Technological change and the future auditor: Pathways to success

Are up-and-coming accountants prepared to successfully respond to rapidly evolving technology and its impact on the audit process? CPA Canada’s Eric Turner offers up his thoughts.

A previous blog discussed how evolving technology – in particular the use of data analytics and big data – is driving changes to the audit process. A key question is whether our future auditors will be equipped to address these changes.

In its paper Data Driven: What Students Need to Succeed in a Rapidly Changing Business World , PricewaterhouseCoopers (PwC) offers specific recommendations to strengthen technical foundations in data analytics and related skills to help accounting students prepare for the opportunities and challenges that lie ahead.

The paper focuses on one megatrend, technological advancements, in the context of four business areas — audit, tax, risk management, and consulting — and includes examples of how a professional working in these areas might use technology in a value-added manner.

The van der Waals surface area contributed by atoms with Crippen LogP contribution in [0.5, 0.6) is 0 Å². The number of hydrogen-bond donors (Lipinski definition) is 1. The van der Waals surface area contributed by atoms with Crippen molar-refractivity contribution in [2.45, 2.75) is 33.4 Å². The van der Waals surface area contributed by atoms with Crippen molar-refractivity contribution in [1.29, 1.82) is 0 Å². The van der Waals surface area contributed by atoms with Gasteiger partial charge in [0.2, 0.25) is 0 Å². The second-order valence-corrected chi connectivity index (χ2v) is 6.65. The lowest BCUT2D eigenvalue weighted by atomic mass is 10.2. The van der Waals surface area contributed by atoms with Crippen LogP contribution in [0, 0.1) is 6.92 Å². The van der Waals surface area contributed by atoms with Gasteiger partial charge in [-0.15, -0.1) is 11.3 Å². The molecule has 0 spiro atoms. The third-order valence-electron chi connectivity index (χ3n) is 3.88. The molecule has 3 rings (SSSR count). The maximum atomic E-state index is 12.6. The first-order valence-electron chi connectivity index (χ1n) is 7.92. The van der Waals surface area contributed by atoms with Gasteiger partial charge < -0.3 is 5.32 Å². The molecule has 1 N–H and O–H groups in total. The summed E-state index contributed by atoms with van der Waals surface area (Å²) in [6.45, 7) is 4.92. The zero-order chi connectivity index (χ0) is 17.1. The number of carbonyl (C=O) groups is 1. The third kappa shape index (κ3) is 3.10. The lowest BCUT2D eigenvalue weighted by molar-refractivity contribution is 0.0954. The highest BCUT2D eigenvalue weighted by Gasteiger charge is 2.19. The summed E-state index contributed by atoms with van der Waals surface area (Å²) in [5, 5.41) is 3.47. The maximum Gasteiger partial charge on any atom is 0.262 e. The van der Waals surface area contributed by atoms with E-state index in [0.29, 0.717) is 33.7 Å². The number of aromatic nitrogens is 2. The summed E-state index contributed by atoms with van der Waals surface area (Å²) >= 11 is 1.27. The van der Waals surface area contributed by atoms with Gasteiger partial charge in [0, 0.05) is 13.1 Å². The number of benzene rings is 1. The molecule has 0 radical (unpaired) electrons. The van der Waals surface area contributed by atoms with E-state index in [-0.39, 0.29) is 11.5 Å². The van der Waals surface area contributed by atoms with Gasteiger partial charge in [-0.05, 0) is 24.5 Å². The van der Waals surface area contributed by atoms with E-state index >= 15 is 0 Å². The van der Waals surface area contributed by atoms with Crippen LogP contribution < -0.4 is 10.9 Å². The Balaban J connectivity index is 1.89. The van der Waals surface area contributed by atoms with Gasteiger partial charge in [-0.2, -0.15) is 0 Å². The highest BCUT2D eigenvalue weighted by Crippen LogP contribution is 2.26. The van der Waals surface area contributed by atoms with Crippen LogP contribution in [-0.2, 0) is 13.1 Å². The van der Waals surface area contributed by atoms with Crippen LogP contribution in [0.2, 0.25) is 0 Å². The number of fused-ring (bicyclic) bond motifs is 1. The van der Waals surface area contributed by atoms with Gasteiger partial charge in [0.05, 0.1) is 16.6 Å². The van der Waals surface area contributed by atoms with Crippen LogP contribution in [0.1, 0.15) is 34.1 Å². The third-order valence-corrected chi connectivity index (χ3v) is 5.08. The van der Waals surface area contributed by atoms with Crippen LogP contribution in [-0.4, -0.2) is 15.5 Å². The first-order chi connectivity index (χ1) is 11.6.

• research and identify anomalies and risk factors in underlying data
  • mine new sources of data (requiring a base level of programming knowledge) and use insights to bring new value to the business
  • understand how databases can be used to work with data
  • use exploratory statistics, visualization tools, optimization methods, machine learning, and predictive analysis tools
  • process-mine using new data analysis techniques and algorithms, to isolate and investigate specific processes that might have led to changes to the underlying data or accounting

Evolving technology goes hand-in-hand with evolving skillsets, and therefore PwC’s curriculum recommendations reflect not only the changes needed to deal with the evolution of data analytics, but also the skills along key dimensions critical to the future professional, including leadership, business acumen and technical capabilities.

In a nutshell, it seems clear: building the auditor of the future will involve addressing technological changes along all pathways to becoming a CPA and beyond. The onus is on educators, employers and professional bodies to provide the young professionals of tomorrow with the tools required to navigate these changes, to enhance the future of the audit.


Is the PwC paper on point? What other things might need to be done, if any, to develop our future auditors?

Post a comment below; or email me directly.

CPA Canada’s Audit Quality Blog is designed to create an exchange of ideas on developments and issues in global audit quality, as well as their impact in Canada.

About the Author

Eric Turner, CPA, CA

Director, Auditing and Assurance Standards, CPA Canada